“He was being served in the public schools,” she said. “But in the public school you can’t talk about Easter, you can’t talk about Christmas. It really didn’t feel complete.”
She had already started her parish’s disability ministry after she found many other parents had the same questions she did.
She found a few schools that were willing to take in students with disabilities but they were often small programs that weren’t able to accommodate students outside their parish. It always seemed to come down to money and resources.
CCSE has since awarded schools about 60 grants totaling nearly $1 million. It has worked with nearly 30 schools in Maryland, helping about 6,000 students, teachers and families.
Its professional development program, called Believe in Me, is the most recent addition to its support services. The organization is using it as a way for more Catholic schools to get informed and start thinking about best ways to serve students with disabilities and to continue informing schools that have received CCSE grants in the past. On Monday (Aug. 27), more than 70 teachers and administrators attended.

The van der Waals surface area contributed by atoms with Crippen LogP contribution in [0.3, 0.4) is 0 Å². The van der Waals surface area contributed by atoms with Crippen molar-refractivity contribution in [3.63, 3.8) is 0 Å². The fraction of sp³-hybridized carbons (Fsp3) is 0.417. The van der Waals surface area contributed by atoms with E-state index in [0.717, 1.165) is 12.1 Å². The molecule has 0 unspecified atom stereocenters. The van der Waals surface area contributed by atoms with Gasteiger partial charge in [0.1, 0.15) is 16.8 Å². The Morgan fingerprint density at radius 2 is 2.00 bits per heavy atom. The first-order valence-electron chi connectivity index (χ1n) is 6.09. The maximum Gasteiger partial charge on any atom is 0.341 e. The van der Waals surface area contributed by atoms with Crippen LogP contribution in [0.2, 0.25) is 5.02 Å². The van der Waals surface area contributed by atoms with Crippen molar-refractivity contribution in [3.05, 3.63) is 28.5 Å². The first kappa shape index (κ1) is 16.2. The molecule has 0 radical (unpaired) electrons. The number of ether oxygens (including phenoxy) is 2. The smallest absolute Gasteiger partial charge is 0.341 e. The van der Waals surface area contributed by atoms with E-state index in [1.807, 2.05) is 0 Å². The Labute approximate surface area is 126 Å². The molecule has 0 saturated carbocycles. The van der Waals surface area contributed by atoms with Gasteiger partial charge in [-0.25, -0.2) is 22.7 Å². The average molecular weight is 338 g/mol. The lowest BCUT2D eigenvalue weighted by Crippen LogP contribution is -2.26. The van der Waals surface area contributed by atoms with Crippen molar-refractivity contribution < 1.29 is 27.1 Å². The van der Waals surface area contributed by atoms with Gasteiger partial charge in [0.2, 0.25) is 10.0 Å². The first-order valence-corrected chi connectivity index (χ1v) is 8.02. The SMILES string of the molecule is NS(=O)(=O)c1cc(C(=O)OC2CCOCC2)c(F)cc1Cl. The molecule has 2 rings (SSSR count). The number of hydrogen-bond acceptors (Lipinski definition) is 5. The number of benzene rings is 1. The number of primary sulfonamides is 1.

“In many cases, the technical assistance CCSE provides is a precursor to a CCSE grant,” said Pellegrino, in a press release.
Although CCSE mostly provides services in the Baltimore and Washington, D.C., region, the organization receives numerous phone calls from all over the country. In December 2017, CCSE published "Including Students with Developmental Disabilities in Catholic Schools – Guiding Principles for Administrators and Teachers," to help address questions for anyone, not just those in its service area. The publication goes over topics such as the importance of maintaining high expectations and making use of evidence-based practices.